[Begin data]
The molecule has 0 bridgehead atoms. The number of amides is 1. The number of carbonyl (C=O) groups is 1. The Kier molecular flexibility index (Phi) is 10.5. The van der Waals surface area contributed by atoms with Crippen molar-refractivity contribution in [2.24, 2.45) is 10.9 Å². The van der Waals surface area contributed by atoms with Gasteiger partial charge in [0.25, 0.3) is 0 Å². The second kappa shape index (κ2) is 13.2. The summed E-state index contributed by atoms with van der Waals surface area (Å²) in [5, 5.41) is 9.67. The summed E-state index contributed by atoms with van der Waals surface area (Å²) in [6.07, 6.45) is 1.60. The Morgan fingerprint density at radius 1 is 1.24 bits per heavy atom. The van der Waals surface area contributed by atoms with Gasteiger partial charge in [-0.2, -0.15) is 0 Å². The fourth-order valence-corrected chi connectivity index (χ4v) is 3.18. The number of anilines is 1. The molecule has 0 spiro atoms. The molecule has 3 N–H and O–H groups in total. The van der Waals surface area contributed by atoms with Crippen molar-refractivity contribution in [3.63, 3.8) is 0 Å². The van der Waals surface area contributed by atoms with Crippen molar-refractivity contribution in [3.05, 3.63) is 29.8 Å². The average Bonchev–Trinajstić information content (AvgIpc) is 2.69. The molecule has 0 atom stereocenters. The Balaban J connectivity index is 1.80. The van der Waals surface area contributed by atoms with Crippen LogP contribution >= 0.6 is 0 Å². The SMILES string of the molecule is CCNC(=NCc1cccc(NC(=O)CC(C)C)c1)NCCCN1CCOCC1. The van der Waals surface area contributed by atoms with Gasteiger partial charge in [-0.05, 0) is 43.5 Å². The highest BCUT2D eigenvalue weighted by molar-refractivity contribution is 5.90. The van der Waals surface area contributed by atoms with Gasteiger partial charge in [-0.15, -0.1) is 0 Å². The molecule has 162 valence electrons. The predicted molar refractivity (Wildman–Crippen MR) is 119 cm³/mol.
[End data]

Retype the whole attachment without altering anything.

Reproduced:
The molecule has 0 bridgehead atoms. The number of amides is 1. The number of carbonyl (C=O) groups is 1. The Kier molecular flexibility index (Phi) is 10.5. The van der Waals surface area contributed by atoms with Crippen molar-refractivity contribution in [2.24, 2.45) is 10.9 Å². The van der Waals surface area contributed by atoms with Gasteiger partial charge in [0.25, 0.3) is 0 Å². The second kappa shape index (κ2) is 13.2. The summed E-state index contributed by atoms with van der Waals surface area (Å²) in [5, 5.41) is 9.67. The summed E-state index contributed by atoms with van der Waals surface area (Å²) in [6.07, 6.45) is 1.60. The Morgan fingerprint density at radius 1 is 1.24 bits per heavy atom. The van der Waals surface area contributed by atoms with Gasteiger partial charge in [-0.2, -0.15) is 0 Å². The fourth-order valence-corrected chi connectivity index (χ4v) is 3.18. The number of anilines is 1. The molecule has 0 spiro atoms. The molecule has 3 N–H and O–H groups in total. The van der Waals surface area contributed by atoms with Crippen molar-refractivity contribution in [3.63, 3.8) is 0 Å². The van der Waals surface area contributed by atoms with Crippen molar-refractivity contribution in [3.05, 3.63) is 29.8 Å². The average Bonchev–Trinajstić information content (AvgIpc) is 2.69. The molecule has 0 atom stereocenters. The Balaban J connectivity index is 1.80. The van der Waals surface area contributed by atoms with Crippen LogP contribution >= 0.6 is 0 Å². The SMILES string of the molecule is CCNC(=NCc1cccc(NC(=O)CC(C)C)c1)NCCCN1CCOCC1. The van der Waals surface area contributed by atoms with Gasteiger partial charge in [-0.05, 0) is 43.5 Å². The highest BCUT2D eigenvalue weighted by molar-refractivity contribution is 5.90. The van der Waals surface area contributed by atoms with Gasteiger partial charge in [-0.15, -0.1) is 0 Å². The molecule has 162 valence electrons. The predicted molar refractivity (Wildman–Crippen MR) is 119 cm³/mol.